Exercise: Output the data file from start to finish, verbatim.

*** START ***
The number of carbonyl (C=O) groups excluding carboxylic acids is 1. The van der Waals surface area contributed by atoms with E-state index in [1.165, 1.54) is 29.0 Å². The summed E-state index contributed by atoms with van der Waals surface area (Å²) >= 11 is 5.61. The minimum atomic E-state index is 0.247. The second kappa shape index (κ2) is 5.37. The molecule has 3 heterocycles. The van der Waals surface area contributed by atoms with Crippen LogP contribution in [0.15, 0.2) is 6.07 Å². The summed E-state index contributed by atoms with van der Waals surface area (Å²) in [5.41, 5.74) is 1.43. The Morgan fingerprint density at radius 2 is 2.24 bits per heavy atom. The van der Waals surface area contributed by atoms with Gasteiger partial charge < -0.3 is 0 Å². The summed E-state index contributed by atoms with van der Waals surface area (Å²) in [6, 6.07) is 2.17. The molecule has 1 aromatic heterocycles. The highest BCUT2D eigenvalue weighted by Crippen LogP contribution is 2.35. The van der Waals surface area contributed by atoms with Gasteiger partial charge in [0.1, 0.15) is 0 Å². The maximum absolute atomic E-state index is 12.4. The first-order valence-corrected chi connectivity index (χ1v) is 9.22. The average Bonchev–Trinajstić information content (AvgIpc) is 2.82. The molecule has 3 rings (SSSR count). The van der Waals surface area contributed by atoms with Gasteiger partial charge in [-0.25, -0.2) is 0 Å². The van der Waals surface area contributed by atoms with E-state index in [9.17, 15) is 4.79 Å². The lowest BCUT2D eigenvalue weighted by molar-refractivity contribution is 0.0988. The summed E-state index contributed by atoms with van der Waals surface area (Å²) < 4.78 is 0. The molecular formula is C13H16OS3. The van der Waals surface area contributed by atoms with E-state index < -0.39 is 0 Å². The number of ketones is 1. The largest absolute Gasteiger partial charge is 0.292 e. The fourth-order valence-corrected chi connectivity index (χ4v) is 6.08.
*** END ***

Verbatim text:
The number of carbonyl (C=O) groups excluding carboxylic acids is 1. The van der Waals surface area contributed by atoms with E-state index in [1.165, 1.54) is 29.0 Å². The summed E-state index contributed by atoms with van der Waals surface area (Å²) >= 11 is 5.61. The minimum atomic E-state index is 0.247. The second kappa shape index (κ2) is 5.37. The molecule has 3 heterocycles. The van der Waals surface area contributed by atoms with Crippen LogP contribution in [0.15, 0.2) is 6.07 Å². The summed E-state index contributed by atoms with van der Waals surface area (Å²) in [5.41, 5.74) is 1.43. The Morgan fingerprint density at radius 2 is 2.24 bits per heavy atom. The van der Waals surface area contributed by atoms with Gasteiger partial charge < -0.3 is 0 Å². The summed E-state index contributed by atoms with van der Waals surface area (Å²) in [6, 6.07) is 2.17. The molecule has 1 aromatic heterocycles. The highest BCUT2D eigenvalue weighted by Crippen LogP contribution is 2.35. The van der Waals surface area contributed by atoms with Gasteiger partial charge in [0.1, 0.15) is 0 Å². The maximum absolute atomic E-state index is 12.4. The first-order valence-corrected chi connectivity index (χ1v) is 9.22. The average Bonchev–Trinajstić information content (AvgIpc) is 2.82. The molecule has 3 rings (SSSR count). The van der Waals surface area contributed by atoms with Gasteiger partial charge in [-0.25, -0.2) is 0 Å². The van der Waals surface area contributed by atoms with E-state index in [9.17, 15) is 4.79 Å². The lowest BCUT2D eigenvalue weighted by molar-refractivity contribution is 0.0988. The summed E-state index contributed by atoms with van der Waals surface area (Å²) < 4.78 is 0. The molecular formula is C13H16OS3. The van der Waals surface area contributed by atoms with E-state index < -0.39 is 0 Å². The number of ketones is 1. The largest absolute Gasteiger partial charge is 0.292 e. The fourth-order valence-corrected chi connectivity index (χ4v) is 6.08.